Here is a selection of recent articles and medical publications that give insight into the enormous health benefits of yoga as a healing modality – reflecting the growing evidence-based medical and scientific research of this practice. Yoga is not exercise. Yoga as traditionally designed is a science. When used in its full therapeutic context, incorporating the various mind-body modalities which fall under the category of ‘yoga’– the results are often superior to other alternative treatments, and increase the effects of medical traditional treatments.
In her review, Dr. Tiffany Field, Director of the Touch Research Institute at the University of Miami, provides a fascinating overview of the effect of yoga on anxiety and depression, pain, cardiovascular, autoimmune and immune conditions and on pregnancy.
“It seems apparent that yoga provides broad ranging healthcare benefits for mind and body. It may be practiced to maintain health, reduce particular symptoms, commonly associated with skeletal pain, and assisting in pain relief and enhancing emotional wellbeing.”
Another study, published in Complementary Therapies in Medicine, examined the effect of yoga on lower back pain. Dr. Padmini Tekur and colleagues from the Division of Yoga & Life Sciences at the Swami Vivekananda Yoga Research Foundation (SVYASA) carried out a 7-day control trial at a holistic health center in India, with 80 patients who have chronic lower back pain. They assigned patients to one of two groups – yoga therapy and physical therapy. Their results showed that practicing yoga is more effective than physical therapy at reducing pain, anxiety and depression, and improving spinal mobility. (Original full-length article available on Elsevier.com)
WHAT IS YOGA THERAPY? (published in Yoga Journal)
Yoga therapy is typically conducted one-on-one or in small groups. Often, a session more closely resembles an appointment with a physical therapist or rehabilitation specialist than it does a typical yoga class. What sets this healing modality apart from others is the focus on linking movement to deep, rhythmic breathing. Another difference is the emphasis on relaxation. In fact, when someone is gravely ill or in pain, a therapist may suggest that the entire practice consist only of breath awareness and relaxation until the patient is ready to tackle more. Supported poses which work immediately calm the nervous system alleviate pain, inflammation, and tension. This allows the body to recuperate and heal at a faster rate, with very beneficial mind-body effects, including ability to sleep and alleviate pain.
Timothy McCall M.D. is a board-certified internist, and the Medical Editor of Yoga Journal and the author of Yoga as Medicine. He teaches yoga therapy seminars around the world. His book is a must for anyone suffering from any medical issues, including injuries, chronic pain, and various disorders.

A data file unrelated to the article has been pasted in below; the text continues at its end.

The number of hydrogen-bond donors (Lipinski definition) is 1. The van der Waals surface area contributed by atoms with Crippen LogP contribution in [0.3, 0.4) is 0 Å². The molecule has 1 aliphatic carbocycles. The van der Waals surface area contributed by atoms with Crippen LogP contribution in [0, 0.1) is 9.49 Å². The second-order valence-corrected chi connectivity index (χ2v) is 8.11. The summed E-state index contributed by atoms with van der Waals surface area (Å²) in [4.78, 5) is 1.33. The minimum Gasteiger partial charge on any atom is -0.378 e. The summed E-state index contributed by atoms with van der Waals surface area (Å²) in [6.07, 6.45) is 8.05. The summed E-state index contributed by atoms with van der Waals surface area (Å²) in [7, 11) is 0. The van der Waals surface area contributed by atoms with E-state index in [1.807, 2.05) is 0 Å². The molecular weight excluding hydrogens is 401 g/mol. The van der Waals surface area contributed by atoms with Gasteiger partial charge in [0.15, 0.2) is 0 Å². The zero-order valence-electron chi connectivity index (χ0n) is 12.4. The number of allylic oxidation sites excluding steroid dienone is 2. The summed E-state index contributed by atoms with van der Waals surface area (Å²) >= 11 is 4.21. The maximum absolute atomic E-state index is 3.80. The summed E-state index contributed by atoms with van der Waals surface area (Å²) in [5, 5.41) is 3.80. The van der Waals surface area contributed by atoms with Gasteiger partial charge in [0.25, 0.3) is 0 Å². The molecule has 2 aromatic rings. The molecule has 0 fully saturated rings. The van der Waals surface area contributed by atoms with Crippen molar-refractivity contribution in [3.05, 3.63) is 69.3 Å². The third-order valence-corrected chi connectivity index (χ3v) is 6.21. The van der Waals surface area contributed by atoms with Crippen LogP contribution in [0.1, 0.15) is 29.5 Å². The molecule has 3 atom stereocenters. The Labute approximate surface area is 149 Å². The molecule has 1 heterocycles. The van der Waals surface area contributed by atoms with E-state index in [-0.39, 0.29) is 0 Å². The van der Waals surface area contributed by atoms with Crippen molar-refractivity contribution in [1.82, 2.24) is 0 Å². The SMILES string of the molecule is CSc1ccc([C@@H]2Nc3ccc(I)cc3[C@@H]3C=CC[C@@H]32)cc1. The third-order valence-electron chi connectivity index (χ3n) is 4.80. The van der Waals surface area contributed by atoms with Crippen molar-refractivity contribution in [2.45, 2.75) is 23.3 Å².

“Read this to find out why we teach our patients YOGA.”—Mehmet Oz, MD
“Yoga as Medicine is a powerfully clear, accessible and practical guide to creating a vibrantly healthy body, mind, and spirit. What a tremendous contribution to healing and human potential!”—Joan Borysenko, PhD, author of Minding the Body, Mending the Mind
Excerpt published in Yoga Journal:
Kelly McGonigal, PhD, a yoga teacher, health psychologist at Stanford University, editor in chief of the International Journal of Yoga Therapy, once suffered from debilitating headaches that made her wonder what it would be like to live one day without pain. Now, as the author of the new book, Yoga for Pain Relief, McGonigal is sharing her tips for dealing with chronic pain through yoga and meditation:
Why is yoga a good idea for people who have chronic
pain as opposed to other treatment options?
Yoga is so helpful because chronic pain doesn’t play by the same rules as acute pain from a recent injury or illness. It is more strongly influenced by stress, thoughts, and emotions. And the pain doesn’t necessarily reflect a single identifiable“ problem” in the body, like a compressed disc or an infection. It usually reflects a systemic change in how you experience pain that may involve your muscles, nerves, hormones, and brain. So chronic pain is rarely “fixed” with a single medical intervention like surgery. It is usually a more gradual process that requires a holistic approach, including medicine, social support, and mind-body or psychological approaches.
How is the approach in yoga for chronic pain
different from approaching any other kind of pain?
The biggest difference is you’re not looking to fix some part of the body. It’s not a “stretch your back to get rid of your back pain” approach. It involves every possible tool of yoga, including breathing, relaxation, movement, meditation, philosophy, and self-reflection. It’s recognizing that yoga’s healing power comes from it’s ability to change the way your breathe and move, yes, but also how you feel, think, and relate to yourself and to pain.
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